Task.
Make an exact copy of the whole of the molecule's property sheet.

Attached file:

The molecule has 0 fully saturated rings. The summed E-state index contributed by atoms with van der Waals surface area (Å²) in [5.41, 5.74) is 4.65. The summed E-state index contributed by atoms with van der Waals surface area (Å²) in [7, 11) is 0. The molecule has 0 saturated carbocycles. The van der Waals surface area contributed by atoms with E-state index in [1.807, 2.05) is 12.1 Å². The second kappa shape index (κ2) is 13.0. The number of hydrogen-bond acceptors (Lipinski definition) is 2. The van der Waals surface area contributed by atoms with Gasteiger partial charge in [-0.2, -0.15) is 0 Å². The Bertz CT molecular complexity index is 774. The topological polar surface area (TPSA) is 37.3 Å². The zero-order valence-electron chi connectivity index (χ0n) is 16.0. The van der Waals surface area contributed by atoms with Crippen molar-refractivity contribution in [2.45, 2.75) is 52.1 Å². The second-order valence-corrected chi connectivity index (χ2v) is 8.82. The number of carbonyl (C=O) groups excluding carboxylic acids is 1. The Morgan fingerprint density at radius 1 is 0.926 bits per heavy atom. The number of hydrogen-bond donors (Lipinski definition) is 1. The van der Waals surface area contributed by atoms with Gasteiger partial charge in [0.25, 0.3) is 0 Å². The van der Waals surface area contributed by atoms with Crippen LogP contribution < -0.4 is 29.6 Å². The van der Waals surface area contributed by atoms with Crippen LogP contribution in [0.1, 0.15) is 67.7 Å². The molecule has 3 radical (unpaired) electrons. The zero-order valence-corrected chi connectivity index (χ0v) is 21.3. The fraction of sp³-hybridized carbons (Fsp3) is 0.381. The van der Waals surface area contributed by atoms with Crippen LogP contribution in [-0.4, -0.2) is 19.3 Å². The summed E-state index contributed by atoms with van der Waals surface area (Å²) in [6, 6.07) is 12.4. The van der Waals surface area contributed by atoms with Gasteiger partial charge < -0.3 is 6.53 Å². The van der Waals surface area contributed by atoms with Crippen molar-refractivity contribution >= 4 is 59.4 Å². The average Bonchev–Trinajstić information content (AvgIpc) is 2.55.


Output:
The molecule has 0 fully saturated rings. The summed E-state index contributed by atoms with van der Waals surface area (Å²) in [5.41, 5.74) is 4.65. The summed E-state index contributed by atoms with van der Waals surface area (Å²) in [7, 11) is 0. The molecule has 0 saturated carbocycles. The van der Waals surface area contributed by atoms with E-state index in [1.807, 2.05) is 12.1 Å². The second kappa shape index (κ2) is 13.0. The number of hydrogen-bond acceptors (Lipinski definition) is 2. The van der Waals surface area contributed by atoms with Gasteiger partial charge in [-0.2, -0.15) is 0 Å². The Bertz CT molecular complexity index is 774. The topological polar surface area (TPSA) is 37.3 Å². The zero-order valence-electron chi connectivity index (χ0n) is 16.0. The van der Waals surface area contributed by atoms with Crippen molar-refractivity contribution in [2.45, 2.75) is 52.1 Å². The second-order valence-corrected chi connectivity index (χ2v) is 8.82. The number of carbonyl (C=O) groups excluding carboxylic acids is 1. The Morgan fingerprint density at radius 1 is 0.926 bits per heavy atom. The number of hydrogen-bond donors (Lipinski definition) is 1. The van der Waals surface area contributed by atoms with Gasteiger partial charge in [0.25, 0.3) is 0 Å². The van der Waals surface area contributed by atoms with Crippen LogP contribution < -0.4 is 29.6 Å². The van der Waals surface area contributed by atoms with Crippen LogP contribution in [0.1, 0.15) is 67.7 Å². The molecule has 3 radical (unpaired) electrons. The zero-order valence-corrected chi connectivity index (χ0v) is 21.3. The fraction of sp³-hybridized carbons (Fsp3) is 0.381. The van der Waals surface area contributed by atoms with Crippen LogP contribution in [-0.4, -0.2) is 19.3 Å². The summed E-state index contributed by atoms with van der Waals surface area (Å²) in [6, 6.07) is 12.4. The van der Waals surface area contributed by atoms with Gasteiger partial charge < -0.3 is 6.53 Å². The van der Waals surface area contributed by atoms with Crippen molar-refractivity contribution >= 4 is 59.4 Å². The average Bonchev–Trinajstić information content (AvgIpc) is 2.55.